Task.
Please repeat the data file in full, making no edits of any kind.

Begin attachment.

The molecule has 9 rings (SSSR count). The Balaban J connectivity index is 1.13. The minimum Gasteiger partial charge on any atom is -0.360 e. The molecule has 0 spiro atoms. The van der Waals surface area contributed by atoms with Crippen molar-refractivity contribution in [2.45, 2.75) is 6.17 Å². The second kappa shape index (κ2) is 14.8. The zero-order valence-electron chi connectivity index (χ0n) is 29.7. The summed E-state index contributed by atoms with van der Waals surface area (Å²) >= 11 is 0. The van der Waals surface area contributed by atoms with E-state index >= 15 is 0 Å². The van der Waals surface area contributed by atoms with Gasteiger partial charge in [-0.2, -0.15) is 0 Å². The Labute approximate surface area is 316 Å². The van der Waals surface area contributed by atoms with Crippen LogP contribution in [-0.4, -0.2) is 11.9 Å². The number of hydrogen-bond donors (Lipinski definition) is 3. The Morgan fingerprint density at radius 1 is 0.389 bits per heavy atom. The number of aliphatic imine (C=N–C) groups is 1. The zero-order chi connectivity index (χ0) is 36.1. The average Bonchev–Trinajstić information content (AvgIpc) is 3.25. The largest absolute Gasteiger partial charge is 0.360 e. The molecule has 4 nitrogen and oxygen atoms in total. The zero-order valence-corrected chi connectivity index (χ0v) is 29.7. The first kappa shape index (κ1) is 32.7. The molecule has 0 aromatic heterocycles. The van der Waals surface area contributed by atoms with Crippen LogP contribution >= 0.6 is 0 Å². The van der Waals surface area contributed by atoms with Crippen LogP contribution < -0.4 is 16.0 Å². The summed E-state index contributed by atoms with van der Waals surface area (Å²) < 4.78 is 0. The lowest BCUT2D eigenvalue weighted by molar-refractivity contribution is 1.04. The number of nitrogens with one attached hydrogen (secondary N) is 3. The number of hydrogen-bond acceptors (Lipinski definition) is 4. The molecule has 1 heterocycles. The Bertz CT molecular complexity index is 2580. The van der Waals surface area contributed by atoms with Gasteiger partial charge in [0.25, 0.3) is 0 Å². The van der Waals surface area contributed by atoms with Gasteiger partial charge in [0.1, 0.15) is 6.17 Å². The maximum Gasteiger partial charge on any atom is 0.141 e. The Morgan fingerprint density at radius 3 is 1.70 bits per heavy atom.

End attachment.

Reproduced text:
The molecule has 9 rings (SSSR count). The Balaban J connectivity index is 1.13. The minimum Gasteiger partial charge on any atom is -0.360 e. The molecule has 0 spiro atoms. The van der Waals surface area contributed by atoms with Crippen molar-refractivity contribution in [2.45, 2.75) is 6.17 Å². The second kappa shape index (κ2) is 14.8. The zero-order valence-electron chi connectivity index (χ0n) is 29.7. The summed E-state index contributed by atoms with van der Waals surface area (Å²) >= 11 is 0. The van der Waals surface area contributed by atoms with E-state index >= 15 is 0 Å². The van der Waals surface area contributed by atoms with Gasteiger partial charge in [-0.2, -0.15) is 0 Å². The Labute approximate surface area is 316 Å². The van der Waals surface area contributed by atoms with Crippen LogP contribution in [-0.4, -0.2) is 11.9 Å². The number of hydrogen-bond donors (Lipinski definition) is 3. The Morgan fingerprint density at radius 1 is 0.389 bits per heavy atom. The number of aliphatic imine (C=N–C) groups is 1. The zero-order chi connectivity index (χ0) is 36.1. The average Bonchev–Trinajstić information content (AvgIpc) is 3.25. The largest absolute Gasteiger partial charge is 0.360 e. The molecule has 4 nitrogen and oxygen atoms in total. The zero-order valence-corrected chi connectivity index (χ0v) is 29.7. The first kappa shape index (κ1) is 32.7. The molecule has 0 aromatic heterocycles. The van der Waals surface area contributed by atoms with Crippen LogP contribution >= 0.6 is 0 Å². The van der Waals surface area contributed by atoms with Crippen LogP contribution < -0.4 is 16.0 Å². The summed E-state index contributed by atoms with van der Waals surface area (Å²) < 4.78 is 0. The lowest BCUT2D eigenvalue weighted by molar-refractivity contribution is 1.04. The number of nitrogens with one attached hydrogen (secondary N) is 3. The number of hydrogen-bond acceptors (Lipinski definition) is 4. The molecule has 1 heterocycles. The Bertz CT molecular complexity index is 2580. The van der Waals surface area contributed by atoms with Gasteiger partial charge in [0.25, 0.3) is 0 Å². The van der Waals surface area contributed by atoms with Gasteiger partial charge in [0.1, 0.15) is 6.17 Å². The maximum Gasteiger partial charge on any atom is 0.141 e. The Morgan fingerprint density at radius 3 is 1.70 bits per heavy atom.